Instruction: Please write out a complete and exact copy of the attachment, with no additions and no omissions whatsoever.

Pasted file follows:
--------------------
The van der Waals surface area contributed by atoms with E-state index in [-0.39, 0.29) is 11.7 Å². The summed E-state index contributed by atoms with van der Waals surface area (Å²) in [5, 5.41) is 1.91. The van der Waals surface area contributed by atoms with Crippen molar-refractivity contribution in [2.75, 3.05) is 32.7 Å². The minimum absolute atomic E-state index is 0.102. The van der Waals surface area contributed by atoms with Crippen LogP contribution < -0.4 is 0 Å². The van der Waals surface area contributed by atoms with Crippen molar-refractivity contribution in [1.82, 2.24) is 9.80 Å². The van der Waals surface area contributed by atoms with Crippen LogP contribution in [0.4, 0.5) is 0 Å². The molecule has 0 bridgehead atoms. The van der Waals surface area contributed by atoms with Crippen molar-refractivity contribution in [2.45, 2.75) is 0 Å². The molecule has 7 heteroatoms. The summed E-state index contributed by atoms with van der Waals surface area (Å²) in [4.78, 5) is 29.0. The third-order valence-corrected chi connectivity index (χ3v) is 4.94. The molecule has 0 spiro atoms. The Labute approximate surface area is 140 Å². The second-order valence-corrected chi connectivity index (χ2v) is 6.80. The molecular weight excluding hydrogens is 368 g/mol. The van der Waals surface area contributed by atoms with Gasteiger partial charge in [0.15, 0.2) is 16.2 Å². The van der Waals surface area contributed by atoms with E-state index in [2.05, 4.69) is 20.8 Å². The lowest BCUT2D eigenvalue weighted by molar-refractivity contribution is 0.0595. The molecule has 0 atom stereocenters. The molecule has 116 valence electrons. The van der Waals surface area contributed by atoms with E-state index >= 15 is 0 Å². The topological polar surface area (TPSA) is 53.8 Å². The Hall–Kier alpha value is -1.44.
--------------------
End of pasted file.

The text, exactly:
The van der Waals surface area contributed by atoms with E-state index in [-0.39, 0.29) is 11.7 Å². The summed E-state index contributed by atoms with van der Waals surface area (Å²) in [5, 5.41) is 1.91. The van der Waals surface area contributed by atoms with Crippen molar-refractivity contribution in [2.75, 3.05) is 32.7 Å². The minimum absolute atomic E-state index is 0.102. The van der Waals surface area contributed by atoms with Crippen LogP contribution < -0.4 is 0 Å². The van der Waals surface area contributed by atoms with Crippen molar-refractivity contribution in [1.82, 2.24) is 9.80 Å². The van der Waals surface area contributed by atoms with Crippen LogP contribution in [0.4, 0.5) is 0 Å². The molecule has 0 bridgehead atoms. The van der Waals surface area contributed by atoms with Crippen molar-refractivity contribution in [2.45, 2.75) is 0 Å². The molecule has 7 heteroatoms. The summed E-state index contributed by atoms with van der Waals surface area (Å²) in [4.78, 5) is 29.0. The third-order valence-corrected chi connectivity index (χ3v) is 4.94. The molecule has 0 spiro atoms. The Labute approximate surface area is 140 Å². The second-order valence-corrected chi connectivity index (χ2v) is 6.80. The molecular weight excluding hydrogens is 368 g/mol. The van der Waals surface area contributed by atoms with Gasteiger partial charge in [0.15, 0.2) is 16.2 Å². The van der Waals surface area contributed by atoms with E-state index in [2.05, 4.69) is 20.8 Å². The lowest BCUT2D eigenvalue weighted by molar-refractivity contribution is 0.0595. The molecule has 0 atom stereocenters. The molecule has 116 valence electrons. The van der Waals surface area contributed by atoms with E-state index >= 15 is 0 Å². The topological polar surface area (TPSA) is 53.8 Å². The Hall–Kier alpha value is -1.44.